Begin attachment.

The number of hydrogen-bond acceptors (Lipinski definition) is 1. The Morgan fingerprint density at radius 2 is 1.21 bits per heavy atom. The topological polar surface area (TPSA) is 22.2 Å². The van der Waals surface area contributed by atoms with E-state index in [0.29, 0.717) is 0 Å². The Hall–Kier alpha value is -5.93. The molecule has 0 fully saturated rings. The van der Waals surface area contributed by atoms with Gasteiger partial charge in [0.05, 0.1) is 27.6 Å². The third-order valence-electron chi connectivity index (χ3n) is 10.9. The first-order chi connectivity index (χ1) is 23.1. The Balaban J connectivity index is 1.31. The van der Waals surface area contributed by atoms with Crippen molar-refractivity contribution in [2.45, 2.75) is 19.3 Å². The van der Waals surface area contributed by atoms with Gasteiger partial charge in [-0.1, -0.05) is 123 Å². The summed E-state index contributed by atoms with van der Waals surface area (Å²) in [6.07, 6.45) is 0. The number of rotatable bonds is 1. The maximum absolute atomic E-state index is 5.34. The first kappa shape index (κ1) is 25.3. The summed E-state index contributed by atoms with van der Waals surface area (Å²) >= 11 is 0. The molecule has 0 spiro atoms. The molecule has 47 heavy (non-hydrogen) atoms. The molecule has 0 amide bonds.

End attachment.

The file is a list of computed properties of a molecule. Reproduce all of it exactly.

The number of hydrogen-bond acceptors (Lipinski definition) is 1. The Morgan fingerprint density at radius 2 is 1.21 bits per heavy atom. The topological polar surface area (TPSA) is 22.2 Å². The van der Waals surface area contributed by atoms with E-state index in [0.29, 0.717) is 0 Å². The Hall–Kier alpha value is -5.93. The molecule has 0 fully saturated rings. The van der Waals surface area contributed by atoms with Gasteiger partial charge in [0.05, 0.1) is 27.6 Å². The third-order valence-electron chi connectivity index (χ3n) is 10.9. The first-order chi connectivity index (χ1) is 23.1. The Balaban J connectivity index is 1.31. The van der Waals surface area contributed by atoms with Crippen molar-refractivity contribution in [2.45, 2.75) is 19.3 Å². The van der Waals surface area contributed by atoms with Gasteiger partial charge in [-0.1, -0.05) is 123 Å². The summed E-state index contributed by atoms with van der Waals surface area (Å²) in [6.07, 6.45) is 0. The number of rotatable bonds is 1. The maximum absolute atomic E-state index is 5.34. The first kappa shape index (κ1) is 25.3. The summed E-state index contributed by atoms with van der Waals surface area (Å²) >= 11 is 0. The molecule has 0 spiro atoms. The molecule has 47 heavy (non-hydrogen) atoms. The molecule has 0 amide bonds.